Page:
Jump to content

Amtrak train derails in philly, 8 dead and more than 200 injured


cteno4

Recommended Posts

I recall reading that these locos are being prepared for cameras inside the cabs, but they're not installed or active yet.  I definitely haven't seen anything about 601 having interior cameras.

Link to post
HantuBlauLOL

Bullets? Those window cracks looks like done by a stone.. Very often here in my country, that's why our trains used front window meshes. Looks terribly ugly though

  • Like 1
Link to post

Train service has reopened this morning thru the wreck area. Atc is now active on the curve area and they are rapidly assessing othe dangerous curves for speed to accelerate atc installation. So at leas something positive is quickly coming about.

 

Ntsb is also talking a lot that thy have been pushing for the inside cameras, so maybe that will get implemented fast here.

 

Jeff

Link to post

Oh... Kato will produce the 601...  :wacko:

 

Not any more! As of the latest Kato USA newsletter, it is now #621 that they are making.

Link to post

Side photo of the locomotive:

800px-NTSB_2015_Philadelphia_train_derai

Whatever scratched the side of the locomotive was probably what struck the first car. All i can say is that this locomotive type has good crashworthiness, but the amcan cars are very poor.

Link to post

Actually the Amtrak cars usually are considered tanks. The fact that only 8 killed at that speed does say something even with the crushed cars.

 

Jeff

Link to post
Nick_Burman

Actually the Amtrak cars usually are considered tanks. The fact that only 8 killed at that speed does say something even with the crushed cars.

 

Jeff

 

Anything which passes the FRA traction, compression and crashworthiness requirements is a tank...

 

 

Cheers NB

Link to post

Thats the issue with the American passenger rail is that the emphasis has been on making tanks expecting the crash rather than do as japan does and put the emphasis on never crashing in the first place. Acela was a great example of over building and then size and weight caused tilting and breke ware, both other safety issues!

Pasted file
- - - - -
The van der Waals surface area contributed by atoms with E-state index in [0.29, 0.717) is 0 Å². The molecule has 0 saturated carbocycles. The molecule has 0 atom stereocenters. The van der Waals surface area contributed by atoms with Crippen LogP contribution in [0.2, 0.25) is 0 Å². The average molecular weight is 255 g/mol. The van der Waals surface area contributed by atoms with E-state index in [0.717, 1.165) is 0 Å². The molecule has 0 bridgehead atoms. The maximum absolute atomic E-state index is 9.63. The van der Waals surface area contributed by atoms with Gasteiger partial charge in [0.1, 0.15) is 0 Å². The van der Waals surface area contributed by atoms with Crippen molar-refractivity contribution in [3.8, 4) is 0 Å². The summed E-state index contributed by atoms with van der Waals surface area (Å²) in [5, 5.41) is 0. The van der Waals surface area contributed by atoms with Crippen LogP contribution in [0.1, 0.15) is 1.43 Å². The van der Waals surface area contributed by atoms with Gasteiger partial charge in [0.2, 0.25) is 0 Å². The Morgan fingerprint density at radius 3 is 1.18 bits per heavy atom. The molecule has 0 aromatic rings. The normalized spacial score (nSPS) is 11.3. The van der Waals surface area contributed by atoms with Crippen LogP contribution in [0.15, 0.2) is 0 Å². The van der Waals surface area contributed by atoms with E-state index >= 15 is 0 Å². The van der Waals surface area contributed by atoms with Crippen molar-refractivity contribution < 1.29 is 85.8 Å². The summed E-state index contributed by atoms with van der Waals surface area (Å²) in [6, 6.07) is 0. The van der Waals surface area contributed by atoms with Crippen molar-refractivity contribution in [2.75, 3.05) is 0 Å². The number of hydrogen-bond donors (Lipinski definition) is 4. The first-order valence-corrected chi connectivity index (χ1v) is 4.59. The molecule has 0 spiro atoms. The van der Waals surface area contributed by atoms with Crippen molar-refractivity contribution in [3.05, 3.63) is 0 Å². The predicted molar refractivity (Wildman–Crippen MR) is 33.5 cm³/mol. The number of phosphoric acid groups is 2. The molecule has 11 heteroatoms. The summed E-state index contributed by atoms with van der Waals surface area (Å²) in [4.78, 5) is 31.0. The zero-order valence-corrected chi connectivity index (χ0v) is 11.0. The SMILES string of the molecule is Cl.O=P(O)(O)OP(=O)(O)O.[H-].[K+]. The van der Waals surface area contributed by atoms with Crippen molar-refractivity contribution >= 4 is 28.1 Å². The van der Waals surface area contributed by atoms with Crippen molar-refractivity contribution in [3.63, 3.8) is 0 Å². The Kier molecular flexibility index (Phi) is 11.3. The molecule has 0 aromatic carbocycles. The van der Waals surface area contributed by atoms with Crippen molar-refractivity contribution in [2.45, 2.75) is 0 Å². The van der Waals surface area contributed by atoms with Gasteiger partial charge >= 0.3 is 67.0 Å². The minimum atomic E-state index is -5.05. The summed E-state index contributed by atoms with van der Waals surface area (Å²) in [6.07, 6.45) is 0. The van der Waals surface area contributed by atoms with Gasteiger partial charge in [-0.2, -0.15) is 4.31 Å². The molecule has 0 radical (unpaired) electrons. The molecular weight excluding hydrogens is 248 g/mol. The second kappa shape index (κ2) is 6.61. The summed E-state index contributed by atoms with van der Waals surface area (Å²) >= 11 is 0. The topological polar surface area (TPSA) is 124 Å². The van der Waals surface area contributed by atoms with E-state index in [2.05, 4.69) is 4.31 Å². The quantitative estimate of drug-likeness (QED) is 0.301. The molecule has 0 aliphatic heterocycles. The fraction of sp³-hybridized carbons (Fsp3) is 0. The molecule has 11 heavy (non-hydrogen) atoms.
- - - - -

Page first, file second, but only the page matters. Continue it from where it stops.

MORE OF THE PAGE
The tank comment was not that even a tank can be destroyed it was that kvp though them not built heavily, which is not the case.

 

Jeff

Link to post

Ugh Mark, thanks for the perspective there! Must be quite a pain to deal with. Public is never easy to deal with but I can see how it could be a total mess in this situation!

 

They seem to do pretty well here on Amtrak, but I think the use is very limited on the dc to Boston runs. I do believe the conductors do some inforement here, I'll ask my wife she use to always use them and I thin almost always had a positive experience. I something I will try to ask a conductor here when I next strike up a conversation.

 

Jeff

 

Because the only thing that denotes a quiet carriage is some stickers on the door which are not very noticeable. So you will get people who genuinely don't realise they in the quiet car. Or you get people who are just selfish, thoughtless and inconsiderate bastards who think the request to keep the noise down doesn't apply to them. Because the quite cars are "self-regulating" it falls to other passengers to ask the noisy ones to keep quiet.

That's when things get interesting. They either go to the guard and ask them to deal with the problem, which usually causes a delay as the guard points out that they have no authority to do anything, and the passenger winds up having an argument with the guard. Or they ask the person making the noise to stop in such a manner as to start a fight, and again the train is delayed while the guard deals with the passengers who are punching on.

Another problem is that quiet cars are only designated as such on intercity trains, but we also use the same trains on suburban running where there is no requirement for quiet cars. But some people are incapable of understanding that an all-stations train to Hurstville is not an intercity service, and they're often also the ones who start fights with other passengers.

I was standing on the platform at Hurstville one day waiting for departure time when a very angry man came up to me and bellowed that I had to do something about a person who was speaking on a mobile phone in the "quiet carriage". I tried to explain to him that there were no quite carriages on a suburban train, but he just got angrier and louder. Unfortunately he had noticed the stickers on the doors and he wasn't going to be convinced otherwise. Then he noticed my iPod and speaker dock in the cab, and he just about had kittens. By now he was screaming at me and I had to stand back a bit to avoid the spit flying out of his mouth. I'd had enough of his crap so I went back into my can and closed the door on him. But before I did I said that if he was so concerned about noise he ought to stop screaming, as he was the loudest thing in Hurstville by a comfortable margin. I won't repeat his reply.

So quiet carriages are like a lot of things in this world, a great idea in theory...

Cheers,

Mark.

Link to post

 

Anything which passes the FRA traction, compression and crashworthiness requirements is a tank...